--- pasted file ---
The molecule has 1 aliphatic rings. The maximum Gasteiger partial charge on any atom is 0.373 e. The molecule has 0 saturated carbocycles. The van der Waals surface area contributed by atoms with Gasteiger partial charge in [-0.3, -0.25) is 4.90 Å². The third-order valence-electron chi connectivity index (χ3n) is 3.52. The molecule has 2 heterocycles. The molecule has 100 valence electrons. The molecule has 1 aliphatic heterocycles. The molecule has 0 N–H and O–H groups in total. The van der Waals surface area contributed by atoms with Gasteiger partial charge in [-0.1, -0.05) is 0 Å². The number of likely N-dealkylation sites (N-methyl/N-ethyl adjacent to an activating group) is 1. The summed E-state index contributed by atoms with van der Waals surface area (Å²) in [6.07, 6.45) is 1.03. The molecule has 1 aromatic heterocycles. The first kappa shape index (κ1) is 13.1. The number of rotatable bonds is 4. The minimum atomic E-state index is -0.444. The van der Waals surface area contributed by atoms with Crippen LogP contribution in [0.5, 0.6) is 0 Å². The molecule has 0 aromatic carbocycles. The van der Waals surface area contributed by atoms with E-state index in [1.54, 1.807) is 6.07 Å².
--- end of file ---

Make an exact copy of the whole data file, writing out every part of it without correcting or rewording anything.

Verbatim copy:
The molecule has 1 aliphatic rings. The maximum Gasteiger partial charge on any atom is 0.373 e. The molecule has 0 saturated carbocycles. The van der Waals surface area contributed by atoms with Gasteiger partial charge in [-0.3, -0.25) is 4.90 Å². The third-order valence-electron chi connectivity index (χ3n) is 3.52. The molecule has 2 heterocycles. The molecule has 100 valence electrons. The molecule has 1 aliphatic heterocycles. The molecule has 0 N–H and O–H groups in total. The van der Waals surface area contributed by atoms with Gasteiger partial charge in [-0.1, -0.05) is 0 Å². The number of likely N-dealkylation sites (N-methyl/N-ethyl adjacent to an activating group) is 1. The summed E-state index contributed by atoms with van der Waals surface area (Å²) in [6.07, 6.45) is 1.03. The molecule has 1 aromatic heterocycles. The first kappa shape index (κ1) is 13.1. The number of rotatable bonds is 4. The minimum atomic E-state index is -0.444. The van der Waals surface area contributed by atoms with Crippen LogP contribution in [0.5, 0.6) is 0 Å². The molecule has 0 aromatic carbocycles. The van der Waals surface area contributed by atoms with E-state index in [1.54, 1.807) is 6.07 Å².